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Trans groups to campaign over ‘draconian’ gender clinic rules

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  1. I can honestley say that I cant belive what I have just been reading with regard to Leeds GIC. over 12months ago my partner approached our pct with regard to accessing a GIC they pointed us in the direction of Leeds GIC, so we did some research and most of what we were reading was like this article about the way you are expected to dress and such forth as the article goes on, we expressed our concerns to the pct and they arranged an informal meeting with the consultant and manager, we took all the evidence of what was being said about them and questioned them for nearly 2 hours, only to find that most of what was being said was not true, however they did tell us there were areas needing to be addressed and they were dealing with them, we have been with Leeds GIC just under a year and are now awaiting to see consultant in june for second opinion, never have they commented on having to get permision for beauty treatments or dictated on how my partner should dress, I find some of the article very hard to belive in this day and age, maybe 5 or 6 years ago perhaps but the laws now govern how we conduct ourselves as a society, judging by the masive ammount of comments, there is not about this article other people must feel the same way as I do about Leeds GIC, from my point of veiw they are a good service.

  2. And not so long ago, Charing Cross did exactly the same, thankfully that’s changed.

  3. Jamie-lee Kelsall 7 May 2009, 8:06am

    I read your article about Leeds identity gender clinic, I have been at Leeds for over three years, and they gave me opportunity for the operation, now I am a post operative transsexual, Leeds have allowed me to get my dream, I do voluntary service at Leeds, and I tried to help other transsexuals get their dream, I have wrote papers about the operation, and to help transsexuals in their job, and I find Leeds to be professional and helpful, I used to go to Charing-Cross. Leeds is a lot better place for treatment of transsexuals, they have a care plan what transsexuals most complete, and they make sure that it is the correct decision for you, I think this is one of the biggest issues of transsexualism, that the operation is correct for the patient, because I have seen people who have had the operation and regretted their decision, and I do not want to see any more people like this, I have never been asked at Leeds, to wear any different clothing, Leeds have never told me any of this, in the three years I’ve attended, but a lot of transsexuals expect the operation straight away, I don’t know who has published an article on your column, but I have add at Leeds is help, I cannot say anything bad about Leeds, they have been wonderful with me, it looks like you need to ask other people, what they think about Leeds gender identity service, I am very disgusted In the person that put this down on your website,I do Apologise if the spelling or grammar is not correct, I am severely dyslexic, and I use a computer to put my words down on paper,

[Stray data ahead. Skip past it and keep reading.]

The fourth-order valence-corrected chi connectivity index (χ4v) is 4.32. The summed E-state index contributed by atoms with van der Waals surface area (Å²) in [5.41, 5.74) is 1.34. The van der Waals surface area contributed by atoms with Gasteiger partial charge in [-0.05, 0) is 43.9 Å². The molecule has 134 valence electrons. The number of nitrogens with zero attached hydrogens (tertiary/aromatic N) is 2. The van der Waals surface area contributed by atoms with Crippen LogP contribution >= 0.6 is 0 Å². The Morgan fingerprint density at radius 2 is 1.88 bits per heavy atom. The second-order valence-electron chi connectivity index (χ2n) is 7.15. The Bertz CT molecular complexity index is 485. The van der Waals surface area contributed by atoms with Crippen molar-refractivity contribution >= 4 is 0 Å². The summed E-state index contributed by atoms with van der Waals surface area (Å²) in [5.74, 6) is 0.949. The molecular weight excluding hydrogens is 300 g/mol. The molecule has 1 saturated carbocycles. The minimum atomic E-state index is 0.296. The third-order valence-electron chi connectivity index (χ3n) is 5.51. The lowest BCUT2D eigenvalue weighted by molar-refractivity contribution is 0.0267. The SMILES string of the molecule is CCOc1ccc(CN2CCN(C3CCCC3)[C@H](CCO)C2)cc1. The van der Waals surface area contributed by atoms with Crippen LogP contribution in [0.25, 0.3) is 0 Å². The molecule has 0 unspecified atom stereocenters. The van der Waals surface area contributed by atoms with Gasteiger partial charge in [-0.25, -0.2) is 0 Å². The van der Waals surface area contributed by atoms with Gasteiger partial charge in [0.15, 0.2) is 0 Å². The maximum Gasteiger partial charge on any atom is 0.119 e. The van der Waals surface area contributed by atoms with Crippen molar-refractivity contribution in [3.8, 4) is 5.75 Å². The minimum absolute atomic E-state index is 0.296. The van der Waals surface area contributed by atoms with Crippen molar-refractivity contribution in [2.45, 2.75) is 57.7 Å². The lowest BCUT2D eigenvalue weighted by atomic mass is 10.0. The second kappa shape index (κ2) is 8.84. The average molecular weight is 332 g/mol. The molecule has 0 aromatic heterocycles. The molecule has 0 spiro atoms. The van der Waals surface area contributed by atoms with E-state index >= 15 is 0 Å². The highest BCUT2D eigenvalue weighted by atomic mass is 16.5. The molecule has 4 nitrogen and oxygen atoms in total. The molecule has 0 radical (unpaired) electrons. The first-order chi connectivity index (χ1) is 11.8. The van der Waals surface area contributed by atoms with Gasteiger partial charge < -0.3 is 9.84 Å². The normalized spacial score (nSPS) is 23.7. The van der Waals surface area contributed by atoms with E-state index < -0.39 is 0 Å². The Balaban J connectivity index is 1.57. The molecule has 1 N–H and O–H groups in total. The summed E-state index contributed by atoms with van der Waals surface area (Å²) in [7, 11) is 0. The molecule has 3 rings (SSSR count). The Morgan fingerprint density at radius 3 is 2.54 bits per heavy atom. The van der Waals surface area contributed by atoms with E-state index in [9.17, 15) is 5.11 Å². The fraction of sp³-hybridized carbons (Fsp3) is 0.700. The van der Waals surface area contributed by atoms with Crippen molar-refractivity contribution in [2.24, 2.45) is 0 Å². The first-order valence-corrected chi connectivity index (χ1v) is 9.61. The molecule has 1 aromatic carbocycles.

Jamie-Lee kelsall

  4. From the glowing testaments to Leeds GIC’s flexibility and the compassion it is supposed to have for the patients under its care I think I must have stepped into a Leeds GIC in a pararell universe.

    The sum total of support given to me by the GIC while on the waiting list amounted to a pro forma letter asking me to inform them if I no longer required their services, thus an invitation not to help me but for me helping them with their book keeping. After twelve months I threw in the towel with the GIC and paid for my care and surgery, which in total took just a further twelve months. Not feeling inclined to be the GIC’s unpaid filing clerk I remained on the list and two months after surgery I finally had my first appointment at the GIC. I had expected regret that the system that they administer had been unable to provide care in under a two year and two month wait to commence treatment with them. But no having the tenor of the meeting was so why are you wasting our valuable time by turning up!